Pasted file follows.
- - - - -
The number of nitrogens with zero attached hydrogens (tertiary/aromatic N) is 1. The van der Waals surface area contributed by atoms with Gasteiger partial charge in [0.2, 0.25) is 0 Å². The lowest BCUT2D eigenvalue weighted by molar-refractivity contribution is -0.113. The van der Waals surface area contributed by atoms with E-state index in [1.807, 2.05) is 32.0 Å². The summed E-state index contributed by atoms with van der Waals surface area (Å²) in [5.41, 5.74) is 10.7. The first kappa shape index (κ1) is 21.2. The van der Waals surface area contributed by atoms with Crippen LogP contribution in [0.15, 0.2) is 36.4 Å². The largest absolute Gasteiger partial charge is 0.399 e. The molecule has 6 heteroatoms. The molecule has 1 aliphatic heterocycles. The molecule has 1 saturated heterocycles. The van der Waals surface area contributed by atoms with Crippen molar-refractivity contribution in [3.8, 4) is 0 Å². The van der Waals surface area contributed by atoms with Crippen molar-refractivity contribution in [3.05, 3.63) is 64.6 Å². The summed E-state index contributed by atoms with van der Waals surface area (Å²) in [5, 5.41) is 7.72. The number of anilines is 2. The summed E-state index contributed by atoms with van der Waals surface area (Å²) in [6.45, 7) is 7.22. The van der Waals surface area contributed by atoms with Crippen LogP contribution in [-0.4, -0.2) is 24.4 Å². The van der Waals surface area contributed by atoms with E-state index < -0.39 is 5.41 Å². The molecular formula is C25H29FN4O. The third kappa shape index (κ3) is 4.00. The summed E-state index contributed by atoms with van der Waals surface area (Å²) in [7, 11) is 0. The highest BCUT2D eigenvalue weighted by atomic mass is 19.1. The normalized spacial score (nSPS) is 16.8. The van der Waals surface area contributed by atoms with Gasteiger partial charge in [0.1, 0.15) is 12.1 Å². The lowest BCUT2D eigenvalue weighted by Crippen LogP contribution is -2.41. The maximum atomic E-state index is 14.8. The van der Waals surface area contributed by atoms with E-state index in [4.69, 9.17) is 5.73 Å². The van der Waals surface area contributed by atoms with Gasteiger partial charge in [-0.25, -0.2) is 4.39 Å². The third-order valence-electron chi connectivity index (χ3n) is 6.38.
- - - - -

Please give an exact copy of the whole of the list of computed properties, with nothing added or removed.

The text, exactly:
The number of nitrogens with zero attached hydrogens (tertiary/aromatic N) is 1. The van der Waals surface area contributed by atoms with Gasteiger partial charge in [0.2, 0.25) is 0 Å². The lowest BCUT2D eigenvalue weighted by molar-refractivity contribution is -0.113. The van der Waals surface area contributed by atoms with E-state index in [1.807, 2.05) is 32.0 Å². The summed E-state index contributed by atoms with van der Waals surface area (Å²) in [5.41, 5.74) is 10.7. The first kappa shape index (κ1) is 21.2. The van der Waals surface area contributed by atoms with Crippen LogP contribution in [0.15, 0.2) is 36.4 Å². The largest absolute Gasteiger partial charge is 0.399 e. The molecule has 6 heteroatoms. The molecule has 1 aliphatic heterocycles. The molecule has 1 saturated heterocycles. The van der Waals surface area contributed by atoms with Crippen molar-refractivity contribution in [3.8, 4) is 0 Å². The van der Waals surface area contributed by atoms with Crippen molar-refractivity contribution in [3.05, 3.63) is 64.6 Å². The summed E-state index contributed by atoms with van der Waals surface area (Å²) in [5, 5.41) is 7.72. The number of anilines is 2. The summed E-state index contributed by atoms with van der Waals surface area (Å²) in [6.45, 7) is 7.22. The van der Waals surface area contributed by atoms with Crippen LogP contribution in [-0.4, -0.2) is 24.4 Å². The van der Waals surface area contributed by atoms with E-state index < -0.39 is 5.41 Å². The molecular formula is C25H29FN4O. The third kappa shape index (κ3) is 4.00. The summed E-state index contributed by atoms with van der Waals surface area (Å²) in [7, 11) is 0. The highest BCUT2D eigenvalue weighted by atomic mass is 19.1. The normalized spacial score (nSPS) is 16.8. The van der Waals surface area contributed by atoms with Gasteiger partial charge in [0.1, 0.15) is 12.1 Å². The lowest BCUT2D eigenvalue weighted by Crippen LogP contribution is -2.41. The maximum atomic E-state index is 14.8. The van der Waals surface area contributed by atoms with E-state index in [4.69, 9.17) is 5.73 Å². The van der Waals surface area contributed by atoms with Gasteiger partial charge in [-0.25, -0.2) is 4.39 Å². The third-order valence-electron chi connectivity index (χ3n) is 6.38.